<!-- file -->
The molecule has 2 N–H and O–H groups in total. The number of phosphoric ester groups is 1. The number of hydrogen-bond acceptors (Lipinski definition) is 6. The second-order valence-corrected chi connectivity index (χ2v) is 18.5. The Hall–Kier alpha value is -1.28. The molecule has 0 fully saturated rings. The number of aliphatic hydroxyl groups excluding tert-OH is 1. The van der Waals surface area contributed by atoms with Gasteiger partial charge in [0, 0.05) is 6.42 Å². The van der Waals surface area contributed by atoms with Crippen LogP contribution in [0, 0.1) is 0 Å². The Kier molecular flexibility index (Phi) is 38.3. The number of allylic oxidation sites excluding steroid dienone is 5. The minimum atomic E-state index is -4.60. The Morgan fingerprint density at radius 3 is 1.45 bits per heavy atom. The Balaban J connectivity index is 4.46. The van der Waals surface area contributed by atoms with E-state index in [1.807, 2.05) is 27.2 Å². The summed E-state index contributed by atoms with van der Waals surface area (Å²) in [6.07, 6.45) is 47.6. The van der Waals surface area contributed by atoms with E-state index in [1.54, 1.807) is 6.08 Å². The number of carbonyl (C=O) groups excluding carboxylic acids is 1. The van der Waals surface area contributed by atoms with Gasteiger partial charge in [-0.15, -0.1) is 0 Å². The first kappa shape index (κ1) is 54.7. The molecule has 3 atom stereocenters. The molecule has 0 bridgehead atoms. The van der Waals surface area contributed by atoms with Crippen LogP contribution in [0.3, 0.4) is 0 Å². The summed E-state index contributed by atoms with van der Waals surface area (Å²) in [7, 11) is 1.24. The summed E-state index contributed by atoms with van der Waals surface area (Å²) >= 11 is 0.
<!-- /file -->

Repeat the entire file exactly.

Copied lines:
The molecule has 2 N–H and O–H groups in total. The number of phosphoric ester groups is 1. The number of hydrogen-bond acceptors (Lipinski definition) is 6. The second-order valence-corrected chi connectivity index (χ2v) is 18.5. The Hall–Kier alpha value is -1.28. The molecule has 0 fully saturated rings. The number of aliphatic hydroxyl groups excluding tert-OH is 1. The van der Waals surface area contributed by atoms with Gasteiger partial charge in [0, 0.05) is 6.42 Å². The van der Waals surface area contributed by atoms with Crippen LogP contribution in [0, 0.1) is 0 Å². The Kier molecular flexibility index (Phi) is 38.3. The number of allylic oxidation sites excluding steroid dienone is 5. The minimum atomic E-state index is -4.60. The Morgan fingerprint density at radius 3 is 1.45 bits per heavy atom. The Balaban J connectivity index is 4.46. The van der Waals surface area contributed by atoms with E-state index in [1.807, 2.05) is 27.2 Å². The summed E-state index contributed by atoms with van der Waals surface area (Å²) in [6.07, 6.45) is 47.6. The van der Waals surface area contributed by atoms with E-state index in [1.54, 1.807) is 6.08 Å². The number of carbonyl (C=O) groups excluding carboxylic acids is 1. The van der Waals surface area contributed by atoms with Gasteiger partial charge in [-0.15, -0.1) is 0 Å². The first kappa shape index (κ1) is 54.7. The molecule has 3 atom stereocenters. The molecule has 0 bridgehead atoms. The van der Waals surface area contributed by atoms with Crippen LogP contribution in [0.3, 0.4) is 0 Å². The summed E-state index contributed by atoms with van der Waals surface area (Å²) in [7, 11) is 1.24. The summed E-state index contributed by atoms with van der Waals surface area (Å²) >= 11 is 0.